How to Find the Best Food
By Barbara Pleasant and Tabitha Alterman
20 ways to get fresh, sustainable food in your neck of the woods.
Would you like to reduce air pollution, recycle your money into your community, support family farmers and enjoy food that tastes better and is more nutritious than what you can buy at the supermarket? Easy! Eat more locally produced food.
Buying fresh local food also is the easiest way to avoid eating processed food with added sugar, fat and preservatives. Locally grown food tastes better because it’s fresher, and growers can plant better-tasting varieties if their fruits and vegetables won’t need to stand up to long-distance shipping.“It’s so easy to be seduced by year-round produce at the supermarket, but when you allow yourself to be seduced all the time, you’re choosing a shadow image of the real thing,” says Deborah Madison, author of Local Flavors: Cooking and Eating from America’s Farmers’ Markets (available on Mother’s Bookshelf). “Fragile things that don’t ship well, like apricots and lettuce, are really special when they are fresh,” Madison says.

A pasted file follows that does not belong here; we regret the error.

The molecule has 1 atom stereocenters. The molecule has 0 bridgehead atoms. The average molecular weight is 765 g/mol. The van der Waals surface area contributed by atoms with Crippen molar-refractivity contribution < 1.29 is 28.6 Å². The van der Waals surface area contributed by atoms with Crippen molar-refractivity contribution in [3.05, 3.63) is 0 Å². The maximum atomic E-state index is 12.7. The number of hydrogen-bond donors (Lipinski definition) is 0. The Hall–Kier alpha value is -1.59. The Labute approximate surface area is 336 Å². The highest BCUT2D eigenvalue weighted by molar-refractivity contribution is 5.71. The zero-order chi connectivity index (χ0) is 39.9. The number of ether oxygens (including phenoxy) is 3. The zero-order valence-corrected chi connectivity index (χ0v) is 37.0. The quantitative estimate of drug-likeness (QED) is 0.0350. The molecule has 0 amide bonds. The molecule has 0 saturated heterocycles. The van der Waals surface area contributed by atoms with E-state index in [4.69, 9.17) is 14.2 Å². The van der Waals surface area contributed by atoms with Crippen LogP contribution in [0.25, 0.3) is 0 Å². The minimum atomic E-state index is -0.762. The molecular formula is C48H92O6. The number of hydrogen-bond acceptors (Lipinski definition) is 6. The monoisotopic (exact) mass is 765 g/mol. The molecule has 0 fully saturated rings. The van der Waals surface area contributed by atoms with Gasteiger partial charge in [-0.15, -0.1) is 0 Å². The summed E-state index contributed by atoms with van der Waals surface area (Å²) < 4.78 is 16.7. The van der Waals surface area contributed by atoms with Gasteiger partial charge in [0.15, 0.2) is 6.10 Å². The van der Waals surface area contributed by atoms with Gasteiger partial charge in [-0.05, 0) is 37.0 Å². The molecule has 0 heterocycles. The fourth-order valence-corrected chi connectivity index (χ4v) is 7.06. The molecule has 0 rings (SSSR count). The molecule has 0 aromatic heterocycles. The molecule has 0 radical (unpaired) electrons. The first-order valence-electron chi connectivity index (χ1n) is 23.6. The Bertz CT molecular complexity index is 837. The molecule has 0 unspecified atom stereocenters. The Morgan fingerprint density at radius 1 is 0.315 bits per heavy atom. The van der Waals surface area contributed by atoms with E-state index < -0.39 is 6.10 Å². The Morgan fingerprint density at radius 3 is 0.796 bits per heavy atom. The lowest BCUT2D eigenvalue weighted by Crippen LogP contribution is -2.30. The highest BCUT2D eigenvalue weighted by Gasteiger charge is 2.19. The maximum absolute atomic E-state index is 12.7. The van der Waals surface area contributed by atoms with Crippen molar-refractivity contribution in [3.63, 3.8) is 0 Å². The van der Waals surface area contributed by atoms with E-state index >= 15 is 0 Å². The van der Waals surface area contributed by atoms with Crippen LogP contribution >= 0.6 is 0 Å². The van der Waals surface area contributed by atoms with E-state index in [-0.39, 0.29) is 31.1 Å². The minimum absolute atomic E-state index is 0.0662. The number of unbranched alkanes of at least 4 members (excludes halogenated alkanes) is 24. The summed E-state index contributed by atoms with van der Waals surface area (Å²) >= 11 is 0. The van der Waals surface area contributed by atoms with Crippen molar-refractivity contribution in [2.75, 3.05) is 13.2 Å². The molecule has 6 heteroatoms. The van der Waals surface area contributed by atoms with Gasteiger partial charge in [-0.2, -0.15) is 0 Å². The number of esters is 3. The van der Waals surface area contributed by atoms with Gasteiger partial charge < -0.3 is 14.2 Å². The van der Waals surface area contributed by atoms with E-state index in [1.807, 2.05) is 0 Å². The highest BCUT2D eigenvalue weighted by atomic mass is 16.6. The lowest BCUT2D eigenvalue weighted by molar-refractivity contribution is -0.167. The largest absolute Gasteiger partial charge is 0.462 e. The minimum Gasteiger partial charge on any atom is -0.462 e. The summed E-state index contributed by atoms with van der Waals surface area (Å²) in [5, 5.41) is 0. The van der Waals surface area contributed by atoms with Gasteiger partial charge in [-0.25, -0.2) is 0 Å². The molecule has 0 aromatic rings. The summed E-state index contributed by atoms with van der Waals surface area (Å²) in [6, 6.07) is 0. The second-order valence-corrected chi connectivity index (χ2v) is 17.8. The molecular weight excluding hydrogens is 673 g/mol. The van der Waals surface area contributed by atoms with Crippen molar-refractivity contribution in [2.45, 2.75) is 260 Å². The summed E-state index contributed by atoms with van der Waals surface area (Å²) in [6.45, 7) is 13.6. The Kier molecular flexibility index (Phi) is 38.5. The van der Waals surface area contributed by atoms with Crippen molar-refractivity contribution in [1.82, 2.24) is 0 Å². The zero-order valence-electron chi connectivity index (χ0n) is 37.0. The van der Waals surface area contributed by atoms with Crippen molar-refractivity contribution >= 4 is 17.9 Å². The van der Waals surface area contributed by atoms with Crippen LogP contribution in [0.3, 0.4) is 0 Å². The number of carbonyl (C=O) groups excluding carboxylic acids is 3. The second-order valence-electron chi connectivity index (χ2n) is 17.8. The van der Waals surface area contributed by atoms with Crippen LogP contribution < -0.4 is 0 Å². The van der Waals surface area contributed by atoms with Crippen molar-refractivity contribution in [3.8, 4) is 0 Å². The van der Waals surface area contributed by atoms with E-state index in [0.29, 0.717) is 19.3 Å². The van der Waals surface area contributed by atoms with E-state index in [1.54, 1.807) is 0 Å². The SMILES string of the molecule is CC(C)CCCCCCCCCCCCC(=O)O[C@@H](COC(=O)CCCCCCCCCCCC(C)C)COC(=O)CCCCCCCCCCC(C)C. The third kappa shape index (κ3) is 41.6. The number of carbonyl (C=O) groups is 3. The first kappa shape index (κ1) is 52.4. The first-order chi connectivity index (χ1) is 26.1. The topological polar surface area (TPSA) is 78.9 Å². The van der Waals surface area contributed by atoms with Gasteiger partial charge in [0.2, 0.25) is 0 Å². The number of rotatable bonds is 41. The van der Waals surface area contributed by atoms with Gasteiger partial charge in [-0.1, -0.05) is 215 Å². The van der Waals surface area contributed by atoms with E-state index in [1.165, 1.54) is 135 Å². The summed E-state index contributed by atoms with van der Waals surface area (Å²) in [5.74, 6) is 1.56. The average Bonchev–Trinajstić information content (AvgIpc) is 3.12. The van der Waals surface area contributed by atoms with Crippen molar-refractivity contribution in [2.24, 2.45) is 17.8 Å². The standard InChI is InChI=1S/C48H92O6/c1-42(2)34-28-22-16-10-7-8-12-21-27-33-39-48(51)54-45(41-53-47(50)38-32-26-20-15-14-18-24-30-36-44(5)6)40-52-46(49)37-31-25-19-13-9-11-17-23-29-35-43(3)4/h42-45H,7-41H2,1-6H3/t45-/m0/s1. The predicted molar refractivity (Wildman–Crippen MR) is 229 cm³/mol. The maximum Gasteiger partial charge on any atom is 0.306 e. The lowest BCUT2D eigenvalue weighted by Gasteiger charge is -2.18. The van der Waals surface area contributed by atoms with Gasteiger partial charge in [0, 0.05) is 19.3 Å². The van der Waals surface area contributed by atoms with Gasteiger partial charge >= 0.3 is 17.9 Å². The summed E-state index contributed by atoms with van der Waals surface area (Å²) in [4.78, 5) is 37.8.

The case for eating locally grown food is strong, but how do you make it happen? Across the continent, hundreds of people have sought answers by challenging themselves to eat more local foods — sometimes nothing but — for a day, a month or even a year (see “Taking On a Local Food Challenge"). To help you find your comfort level within the local food movement, here are 20 great ways to make eating locally work for you.